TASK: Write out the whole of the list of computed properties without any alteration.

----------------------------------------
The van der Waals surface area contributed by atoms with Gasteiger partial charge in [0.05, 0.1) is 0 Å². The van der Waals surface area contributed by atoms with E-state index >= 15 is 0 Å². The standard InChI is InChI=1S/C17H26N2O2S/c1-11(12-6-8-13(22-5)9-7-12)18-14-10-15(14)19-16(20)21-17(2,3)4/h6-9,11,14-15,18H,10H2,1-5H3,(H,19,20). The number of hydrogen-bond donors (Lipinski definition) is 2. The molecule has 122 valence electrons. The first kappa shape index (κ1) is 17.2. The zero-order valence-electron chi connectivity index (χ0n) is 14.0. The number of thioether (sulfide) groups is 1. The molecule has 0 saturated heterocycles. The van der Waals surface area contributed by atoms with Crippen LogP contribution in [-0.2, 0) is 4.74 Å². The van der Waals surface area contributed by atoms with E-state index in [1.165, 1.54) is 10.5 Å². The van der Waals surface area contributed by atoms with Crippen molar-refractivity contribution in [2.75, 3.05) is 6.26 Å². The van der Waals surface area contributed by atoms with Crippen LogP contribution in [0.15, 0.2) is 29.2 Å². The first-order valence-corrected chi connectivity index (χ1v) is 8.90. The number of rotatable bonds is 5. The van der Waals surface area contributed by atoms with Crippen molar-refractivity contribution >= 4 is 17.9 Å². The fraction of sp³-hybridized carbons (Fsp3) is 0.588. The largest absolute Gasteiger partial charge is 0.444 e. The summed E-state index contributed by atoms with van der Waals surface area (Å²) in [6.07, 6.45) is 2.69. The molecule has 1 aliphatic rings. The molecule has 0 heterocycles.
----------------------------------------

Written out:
The van der Waals surface area contributed by atoms with Gasteiger partial charge in [0.05, 0.1) is 0 Å². The van der Waals surface area contributed by atoms with E-state index >= 15 is 0 Å². The standard InChI is InChI=1S/C17H26N2O2S/c1-11(12-6-8-13(22-5)9-7-12)18-14-10-15(14)19-16(20)21-17(2,3)4/h6-9,11,14-15,18H,10H2,1-5H3,(H,19,20). The number of hydrogen-bond donors (Lipinski definition) is 2. The molecule has 122 valence electrons. The first kappa shape index (κ1) is 17.2. The zero-order valence-electron chi connectivity index (χ0n) is 14.0. The number of thioether (sulfide) groups is 1. The molecule has 0 saturated heterocycles. The van der Waals surface area contributed by atoms with Crippen LogP contribution in [-0.2, 0) is 4.74 Å². The van der Waals surface area contributed by atoms with E-state index in [1.165, 1.54) is 10.5 Å². The van der Waals surface area contributed by atoms with Crippen molar-refractivity contribution in [2.75, 3.05) is 6.26 Å². The van der Waals surface area contributed by atoms with Crippen LogP contribution in [0.15, 0.2) is 29.2 Å². The first-order valence-corrected chi connectivity index (χ1v) is 8.90. The number of rotatable bonds is 5. The van der Waals surface area contributed by atoms with Crippen molar-refractivity contribution >= 4 is 17.9 Å². The fraction of sp³-hybridized carbons (Fsp3) is 0.588. The largest absolute Gasteiger partial charge is 0.444 e. The summed E-state index contributed by atoms with van der Waals surface area (Å²) in [6.07, 6.45) is 2.69. The molecule has 1 aliphatic rings. The molecule has 0 heterocycles.